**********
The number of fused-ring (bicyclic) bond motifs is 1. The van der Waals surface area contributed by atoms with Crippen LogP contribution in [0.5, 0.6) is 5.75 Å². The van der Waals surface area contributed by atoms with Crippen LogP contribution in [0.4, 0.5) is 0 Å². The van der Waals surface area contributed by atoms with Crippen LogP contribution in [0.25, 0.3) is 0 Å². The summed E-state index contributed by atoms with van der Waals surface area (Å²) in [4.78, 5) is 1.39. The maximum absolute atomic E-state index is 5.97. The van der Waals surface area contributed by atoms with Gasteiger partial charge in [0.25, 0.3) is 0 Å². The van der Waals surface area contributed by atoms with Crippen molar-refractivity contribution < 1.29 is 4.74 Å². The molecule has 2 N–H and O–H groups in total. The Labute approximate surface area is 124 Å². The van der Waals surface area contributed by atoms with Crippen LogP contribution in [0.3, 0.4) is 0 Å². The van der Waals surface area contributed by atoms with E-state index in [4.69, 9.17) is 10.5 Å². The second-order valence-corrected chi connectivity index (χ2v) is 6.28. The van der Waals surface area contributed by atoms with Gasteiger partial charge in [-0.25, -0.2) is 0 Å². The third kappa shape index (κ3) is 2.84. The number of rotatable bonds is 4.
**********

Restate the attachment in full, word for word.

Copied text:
The number of fused-ring (bicyclic) bond motifs is 1. The van der Waals surface area contributed by atoms with Crippen LogP contribution in [0.5, 0.6) is 5.75 Å². The van der Waals surface area contributed by atoms with Crippen LogP contribution in [0.4, 0.5) is 0 Å². The van der Waals surface area contributed by atoms with Crippen LogP contribution in [0.25, 0.3) is 0 Å². The summed E-state index contributed by atoms with van der Waals surface area (Å²) in [4.78, 5) is 1.39. The maximum absolute atomic E-state index is 5.97. The van der Waals surface area contributed by atoms with Gasteiger partial charge in [0.25, 0.3) is 0 Å². The van der Waals surface area contributed by atoms with Crippen molar-refractivity contribution < 1.29 is 4.74 Å². The molecule has 2 N–H and O–H groups in total. The Labute approximate surface area is 124 Å². The van der Waals surface area contributed by atoms with Crippen LogP contribution in [0.3, 0.4) is 0 Å². The van der Waals surface area contributed by atoms with E-state index in [4.69, 9.17) is 10.5 Å². The second-order valence-corrected chi connectivity index (χ2v) is 6.28. The van der Waals surface area contributed by atoms with Gasteiger partial charge in [-0.25, -0.2) is 0 Å². The third kappa shape index (κ3) is 2.84. The number of rotatable bonds is 4.